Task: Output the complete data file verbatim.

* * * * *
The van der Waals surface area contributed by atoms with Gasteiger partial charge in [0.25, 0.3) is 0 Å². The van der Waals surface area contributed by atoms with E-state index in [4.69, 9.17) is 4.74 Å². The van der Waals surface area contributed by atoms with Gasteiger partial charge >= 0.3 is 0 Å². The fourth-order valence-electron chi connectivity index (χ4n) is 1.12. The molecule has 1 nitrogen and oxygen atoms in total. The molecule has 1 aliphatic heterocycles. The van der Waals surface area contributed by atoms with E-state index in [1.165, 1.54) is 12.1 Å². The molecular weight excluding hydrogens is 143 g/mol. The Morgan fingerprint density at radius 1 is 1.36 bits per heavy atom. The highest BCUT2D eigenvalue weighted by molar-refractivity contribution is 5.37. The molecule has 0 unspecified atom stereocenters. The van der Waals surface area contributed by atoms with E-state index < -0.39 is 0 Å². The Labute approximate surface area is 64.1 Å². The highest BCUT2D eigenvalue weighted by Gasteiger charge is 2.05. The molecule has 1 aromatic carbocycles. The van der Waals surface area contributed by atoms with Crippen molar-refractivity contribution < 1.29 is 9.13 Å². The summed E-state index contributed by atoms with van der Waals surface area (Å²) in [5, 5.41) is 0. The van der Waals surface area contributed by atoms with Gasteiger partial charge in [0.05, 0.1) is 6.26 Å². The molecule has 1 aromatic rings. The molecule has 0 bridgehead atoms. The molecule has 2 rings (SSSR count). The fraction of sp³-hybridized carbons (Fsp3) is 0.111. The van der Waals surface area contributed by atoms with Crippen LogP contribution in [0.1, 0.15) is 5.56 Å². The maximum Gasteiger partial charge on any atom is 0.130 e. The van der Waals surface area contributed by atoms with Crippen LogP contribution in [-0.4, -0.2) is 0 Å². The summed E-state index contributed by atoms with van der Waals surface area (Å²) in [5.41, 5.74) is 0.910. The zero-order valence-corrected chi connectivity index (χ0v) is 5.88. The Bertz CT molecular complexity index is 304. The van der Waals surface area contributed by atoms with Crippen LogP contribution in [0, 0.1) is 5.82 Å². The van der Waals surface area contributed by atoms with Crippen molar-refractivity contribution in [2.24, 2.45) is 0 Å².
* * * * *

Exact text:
The van der Waals surface area contributed by atoms with Gasteiger partial charge in [0.25, 0.3) is 0 Å². The van der Waals surface area contributed by atoms with E-state index in [4.69, 9.17) is 4.74 Å². The van der Waals surface area contributed by atoms with Gasteiger partial charge >= 0.3 is 0 Å². The fourth-order valence-electron chi connectivity index (χ4n) is 1.12. The molecule has 1 nitrogen and oxygen atoms in total. The molecule has 1 aliphatic heterocycles. The van der Waals surface area contributed by atoms with E-state index in [1.165, 1.54) is 12.1 Å². The molecular weight excluding hydrogens is 143 g/mol. The Morgan fingerprint density at radius 1 is 1.36 bits per heavy atom. The highest BCUT2D eigenvalue weighted by molar-refractivity contribution is 5.37. The molecule has 0 unspecified atom stereocenters. The van der Waals surface area contributed by atoms with E-state index < -0.39 is 0 Å². The Labute approximate surface area is 64.1 Å². The highest BCUT2D eigenvalue weighted by Gasteiger charge is 2.05. The molecule has 1 aromatic carbocycles. The van der Waals surface area contributed by atoms with Crippen molar-refractivity contribution < 1.29 is 9.13 Å². The summed E-state index contributed by atoms with van der Waals surface area (Å²) in [5, 5.41) is 0. The van der Waals surface area contributed by atoms with Gasteiger partial charge in [0.05, 0.1) is 6.26 Å². The molecule has 1 aromatic rings. The molecule has 0 bridgehead atoms. The molecule has 2 rings (SSSR count). The fraction of sp³-hybridized carbons (Fsp3) is 0.111. The van der Waals surface area contributed by atoms with Crippen LogP contribution in [0.1, 0.15) is 5.56 Å². The maximum Gasteiger partial charge on any atom is 0.130 e. The van der Waals surface area contributed by atoms with Crippen LogP contribution in [-0.4, -0.2) is 0 Å². The summed E-state index contributed by atoms with van der Waals surface area (Å²) in [5.41, 5.74) is 0.910. The zero-order valence-corrected chi connectivity index (χ0v) is 5.88. The Bertz CT molecular complexity index is 304. The van der Waals surface area contributed by atoms with Crippen LogP contribution in [0, 0.1) is 5.82 Å². The van der Waals surface area contributed by atoms with Crippen molar-refractivity contribution in [2.24, 2.45) is 0 Å².